artichoke

listen to the pronunciation of artichoke
English - English
An edible plant related to the thistle
{n} a garden vegetable, a sunflower
1. Artichokes or globe artichokes are round green vegetables that have fleshy leaves arranged like the petals of a flower. see also Jerusalem artichoke. Large, coarse, herbaceous, thistlelike perennial plant (Cynara scolymus) of the composite family. The thick edible scales and bottom part (heart) of the immature flower heads are a culinary delicacy. The artichoke is native to the Mediterranean and is cultivated extensively in other regions with rich soil and a mild, humid climate. The Jerusalem artichoke is a tuber and does not resemble the artichoke
{i} plant with an edible flower head
Mediterranean thistlelike plant widely cultivated for its large edible flower head
The Cynara scolymus, a plant somewhat resembling a thistle, with a dilated, imbricated, and prickly involucre
The head (to which the name is also applied) is composed of numerous oval scales, inclosing the florets, sitting on a broad receptacle, which, with the fleshy base of the scales, is much esteemed as an article of food
a thistle-like flower head with edible fleshy leaves and heart
a thistle-like flower head with edible fleshy leaves and heart Mediterranean thistlelike plant widely cultivated for its large edible flower head
a type of vegetable (see Jerusalem artichoke and globe artichoke)
A name shared by three unrelated plants: the globe artichoke, Jerusalem artichoke and Chinese (or Japanese) artichoke Considered the true artichoke, the globe artichoke is cultivated mainly in California's mid-coastal region It is the bud of a large plant from the thistle family and has tough, petal shaped leaves The tender base of the leaves and the heart are the edible portions They are available year-round, with the peak season March through May Buy deep green, heavy for their size artichokes with a tight leaf formation
See Jerusalem artichoke
This name is shared by three unrelated plants: the globe, Jerusalem, and Chinese artichokes The globe artichoke is considered the true artichoke and is cultivated in California Buy deep green artichokes with a tight leaf formation
artichoke bottom
The edible fleshy receptacle at the bottom of an artichoke flower
artichoke bottoms
plural form of artichoke bottom
artichoke heart
the tender fleshy center of the immature artichoke flower
Jerusalem artichoke
the tuber of this plant, eaten as a vegetable; the sunchoke
Jerusalem artichoke
a variety of sunflower, Helianthus tuberosus, native to North America, having yellow flower heads and edible tubers
Jerusalem artichoke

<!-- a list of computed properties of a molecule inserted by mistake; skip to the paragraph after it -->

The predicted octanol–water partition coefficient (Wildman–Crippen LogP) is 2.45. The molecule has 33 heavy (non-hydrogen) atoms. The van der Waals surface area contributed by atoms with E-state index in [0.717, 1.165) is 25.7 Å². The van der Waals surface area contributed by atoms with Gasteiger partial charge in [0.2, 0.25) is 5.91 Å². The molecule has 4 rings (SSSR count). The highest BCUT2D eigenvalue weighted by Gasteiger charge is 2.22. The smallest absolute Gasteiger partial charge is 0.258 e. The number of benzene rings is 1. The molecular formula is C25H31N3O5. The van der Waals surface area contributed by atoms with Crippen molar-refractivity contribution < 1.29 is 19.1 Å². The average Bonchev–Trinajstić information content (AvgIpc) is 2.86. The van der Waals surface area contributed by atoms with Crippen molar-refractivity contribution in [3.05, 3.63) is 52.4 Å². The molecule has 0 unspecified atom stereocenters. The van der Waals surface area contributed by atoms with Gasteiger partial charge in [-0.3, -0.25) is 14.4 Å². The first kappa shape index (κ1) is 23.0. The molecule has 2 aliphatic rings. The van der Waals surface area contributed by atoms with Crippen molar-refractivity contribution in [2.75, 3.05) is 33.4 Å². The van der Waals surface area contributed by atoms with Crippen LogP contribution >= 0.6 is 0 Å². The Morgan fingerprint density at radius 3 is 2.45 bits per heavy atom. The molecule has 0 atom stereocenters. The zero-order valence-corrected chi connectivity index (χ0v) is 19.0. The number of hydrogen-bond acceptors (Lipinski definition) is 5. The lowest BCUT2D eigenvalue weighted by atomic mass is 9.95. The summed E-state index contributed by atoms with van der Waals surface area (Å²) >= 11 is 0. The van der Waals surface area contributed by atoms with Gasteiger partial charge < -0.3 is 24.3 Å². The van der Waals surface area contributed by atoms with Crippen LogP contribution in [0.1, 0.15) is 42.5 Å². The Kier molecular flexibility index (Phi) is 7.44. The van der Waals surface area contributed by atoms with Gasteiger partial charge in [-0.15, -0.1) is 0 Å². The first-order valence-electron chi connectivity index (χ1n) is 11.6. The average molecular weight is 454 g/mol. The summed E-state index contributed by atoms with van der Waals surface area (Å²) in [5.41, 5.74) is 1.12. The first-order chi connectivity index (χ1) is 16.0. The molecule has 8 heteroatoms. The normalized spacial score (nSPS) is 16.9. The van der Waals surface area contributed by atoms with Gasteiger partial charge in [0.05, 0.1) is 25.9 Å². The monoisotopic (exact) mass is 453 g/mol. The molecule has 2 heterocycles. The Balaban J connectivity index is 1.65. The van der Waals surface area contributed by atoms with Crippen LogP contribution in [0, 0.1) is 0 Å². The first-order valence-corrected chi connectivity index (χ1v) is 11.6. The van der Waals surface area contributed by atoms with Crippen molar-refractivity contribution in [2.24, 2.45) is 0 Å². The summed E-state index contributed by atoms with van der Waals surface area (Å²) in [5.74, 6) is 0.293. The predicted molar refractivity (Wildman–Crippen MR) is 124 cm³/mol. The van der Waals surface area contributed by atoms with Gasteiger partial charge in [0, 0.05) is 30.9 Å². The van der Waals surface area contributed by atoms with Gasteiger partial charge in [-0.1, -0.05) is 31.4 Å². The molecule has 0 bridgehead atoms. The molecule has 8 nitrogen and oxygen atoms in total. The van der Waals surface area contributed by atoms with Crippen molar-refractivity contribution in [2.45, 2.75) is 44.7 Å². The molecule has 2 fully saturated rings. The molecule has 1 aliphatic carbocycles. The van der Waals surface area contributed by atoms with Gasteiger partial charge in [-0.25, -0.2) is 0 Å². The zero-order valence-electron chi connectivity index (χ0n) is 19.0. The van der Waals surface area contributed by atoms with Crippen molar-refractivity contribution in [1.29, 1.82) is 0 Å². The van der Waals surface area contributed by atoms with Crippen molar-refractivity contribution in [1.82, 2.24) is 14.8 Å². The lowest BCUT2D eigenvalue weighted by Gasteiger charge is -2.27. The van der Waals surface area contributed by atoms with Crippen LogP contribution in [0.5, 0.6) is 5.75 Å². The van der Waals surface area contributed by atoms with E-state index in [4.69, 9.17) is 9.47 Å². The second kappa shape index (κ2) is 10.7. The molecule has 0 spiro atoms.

(Botanik, Bitkibilim) Sunflower tuber eaten raw or boiled or sliced thin and fried as Saratoga chips, sunchoke, sunroot
Chinese artichoke
A perennial Chinese herb (Stachys affinis) in the mint family, cultivated for its edible tuberous underground stems that somewhat resemble a string of large whitish beads
Jerusalem artichoke
Jerusalem artichokes are small, yellowish-white vegetables that grow underground and look like potatoes. an artichoke. Sunflower (Helianthus tuberosus) native to North America and grown for its edible tubers. The aboveground part of the plant is a coarse, usually multibranched, frost-tender perennial, 7-10 ft (2-3 m) tall. The numerous showy flower heads have yellow ray flowers and yellow, brownish, or purplish disk flowers. The underground tubers vary in shape, size, and colour. Jerusalem artichoke is popular as a cooked vegetable in Europe and has long been cultivated in France as livestock feed. In the U.S. it is rarely cultivated
artichokes
Plural of artichoke
globe artichoke
a thistle-like flower head with edible fleshy leaves and heart
globe artichoke
Mediterranean thistlelike plant widely cultivated for its large edible flower head
globe artichoke
see artichoke. an artichoke
jerusalem artichoke
a type of root vegetable that looks like ginger
jerusalem artichoke
sunflower tuber eaten raw or boiled or sliced thin and fried as Saratoga chips
jerusalem artichoke
A tuber, also called sunchoke, with a very firm flesh and a flavor reminiscent of globe artichokes These are used as a vegetable, in soups, or cooked and served in salads
jerusalem artichoke
a bumpy brown-skinned tuber in the sunflower family
jerusalem artichoke
edible tuber of the Jerusalem artichoke
jerusalem artichoke
sunflower tuber eaten raw or boiled or sliced thin and fried as Saratoga chips tall perennial with hairy stems and leaves; widely cultivated for its large irregular edible tubers edible tuber of the Jerusalem artichoke
jerusalem artichoke
Knobby root (tuber) which keeps well under refrigeration; they discolor after peeling, so dip them in lemon water as the flesh is exposed They have a very firm flesh and a flavor reminiscent of globe artichokes These are used as a vegetable, in soups, or cooked and served in salads
jerusalem artichoke
This vegetable is not an artichoke and its name has nothing to do with Jerusalem This member of the sunflower family is also known as a "sunchoke" and has a flesh that is nutty, sweet, and crunchy
jerusalem artichoke
tall perennial with hairy stems and leaves; widely cultivated for its large irregular edible tubers
artichoke

    Hyphenation

    ar·ti·choke

    Turkish pronunciation

    ärtıçōk

    Pronunciation

    /ˈärtəˌʧōk/ /ˈɑːrtəˌʧoʊk/

    Etymology

    [ 'är-t&-"chOk ] (noun.) 1530. From northern Italian dialectal articiocco, alteration of arcicioffo (possibly influenced by ciocco (“stump”), from Old Spanish alcarchofa, from Arabic القرشوف (al-qaršūf, “artichoke”).

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